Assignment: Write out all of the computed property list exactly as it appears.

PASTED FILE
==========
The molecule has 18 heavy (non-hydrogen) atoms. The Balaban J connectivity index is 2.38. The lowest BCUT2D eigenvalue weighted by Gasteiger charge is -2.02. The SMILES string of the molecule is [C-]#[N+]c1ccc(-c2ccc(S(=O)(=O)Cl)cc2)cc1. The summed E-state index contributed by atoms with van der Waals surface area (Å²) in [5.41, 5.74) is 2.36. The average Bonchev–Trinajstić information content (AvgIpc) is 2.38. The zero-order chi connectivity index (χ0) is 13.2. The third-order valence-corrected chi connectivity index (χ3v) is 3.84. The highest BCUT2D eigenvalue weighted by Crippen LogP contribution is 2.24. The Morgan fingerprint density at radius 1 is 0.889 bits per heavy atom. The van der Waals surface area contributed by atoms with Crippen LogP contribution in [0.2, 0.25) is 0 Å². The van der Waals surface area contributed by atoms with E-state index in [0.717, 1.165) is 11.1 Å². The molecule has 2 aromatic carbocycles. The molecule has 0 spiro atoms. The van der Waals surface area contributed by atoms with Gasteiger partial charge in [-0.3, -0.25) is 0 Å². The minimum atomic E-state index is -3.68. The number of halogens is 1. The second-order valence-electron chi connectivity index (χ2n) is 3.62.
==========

The molecule has 18 heavy (non-hydrogen) atoms. The Balaban J connectivity index is 2.38. The lowest BCUT2D eigenvalue weighted by Gasteiger charge is -2.02. The SMILES string of the molecule is [C-]#[N+]c1ccc(-c2ccc(S(=O)(=O)Cl)cc2)cc1. The summed E-state index contributed by atoms with van der Waals surface area (Å²) in [5.41, 5.74) is 2.36. The average Bonchev–Trinajstić information content (AvgIpc) is 2.38. The zero-order chi connectivity index (χ0) is 13.2. The third-order valence-corrected chi connectivity index (χ3v) is 3.84. The highest BCUT2D eigenvalue weighted by Crippen LogP contribution is 2.24. The Morgan fingerprint density at radius 1 is 0.889 bits per heavy atom. The van der Waals surface area contributed by atoms with Crippen LogP contribution in [0.2, 0.25) is 0 Å². The van der Waals surface area contributed by atoms with E-state index in [0.717, 1.165) is 11.1 Å². The molecule has 2 aromatic carbocycles. The molecule has 0 spiro atoms. The van der Waals surface area contributed by atoms with Gasteiger partial charge in [-0.3, -0.25) is 0 Å². The minimum atomic E-state index is -3.68. The number of halogens is 1. The second-order valence-electron chi connectivity index (χ2n) is 3.62.